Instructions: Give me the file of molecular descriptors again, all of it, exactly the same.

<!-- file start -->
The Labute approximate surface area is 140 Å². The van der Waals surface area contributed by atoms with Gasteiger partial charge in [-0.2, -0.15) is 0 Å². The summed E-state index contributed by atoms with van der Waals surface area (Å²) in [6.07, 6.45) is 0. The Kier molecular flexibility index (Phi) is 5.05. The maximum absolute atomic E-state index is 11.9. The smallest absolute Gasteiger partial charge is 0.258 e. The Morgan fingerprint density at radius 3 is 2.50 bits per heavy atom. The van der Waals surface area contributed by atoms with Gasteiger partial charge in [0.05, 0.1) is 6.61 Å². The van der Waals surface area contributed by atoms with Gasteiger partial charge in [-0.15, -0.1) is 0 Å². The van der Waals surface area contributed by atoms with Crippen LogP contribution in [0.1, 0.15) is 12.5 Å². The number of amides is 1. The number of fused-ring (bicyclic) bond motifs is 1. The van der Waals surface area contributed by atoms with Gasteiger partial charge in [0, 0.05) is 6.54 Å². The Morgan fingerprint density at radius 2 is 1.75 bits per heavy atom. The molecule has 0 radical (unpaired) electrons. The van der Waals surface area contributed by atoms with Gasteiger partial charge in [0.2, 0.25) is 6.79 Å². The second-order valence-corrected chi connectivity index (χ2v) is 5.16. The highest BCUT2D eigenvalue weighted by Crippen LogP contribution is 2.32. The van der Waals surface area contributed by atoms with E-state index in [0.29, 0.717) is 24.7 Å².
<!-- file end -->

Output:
The Labute approximate surface area is 140 Å². The van der Waals surface area contributed by atoms with Gasteiger partial charge in [-0.2, -0.15) is 0 Å². The summed E-state index contributed by atoms with van der Waals surface area (Å²) in [6.07, 6.45) is 0. The Kier molecular flexibility index (Phi) is 5.05. The maximum absolute atomic E-state index is 11.9. The smallest absolute Gasteiger partial charge is 0.258 e. The Morgan fingerprint density at radius 3 is 2.50 bits per heavy atom. The van der Waals surface area contributed by atoms with Gasteiger partial charge in [0.05, 0.1) is 6.61 Å². The van der Waals surface area contributed by atoms with Gasteiger partial charge in [-0.15, -0.1) is 0 Å². The van der Waals surface area contributed by atoms with Crippen LogP contribution in [0.1, 0.15) is 12.5 Å². The number of amides is 1. The number of fused-ring (bicyclic) bond motifs is 1. The van der Waals surface area contributed by atoms with Gasteiger partial charge in [0, 0.05) is 6.54 Å². The Morgan fingerprint density at radius 2 is 1.75 bits per heavy atom. The molecule has 0 radical (unpaired) electrons. The van der Waals surface area contributed by atoms with Gasteiger partial charge in [0.2, 0.25) is 6.79 Å². The second-order valence-corrected chi connectivity index (χ2v) is 5.16. The highest BCUT2D eigenvalue weighted by Crippen LogP contribution is 2.32. The van der Waals surface area contributed by atoms with E-state index in [0.29, 0.717) is 24.7 Å².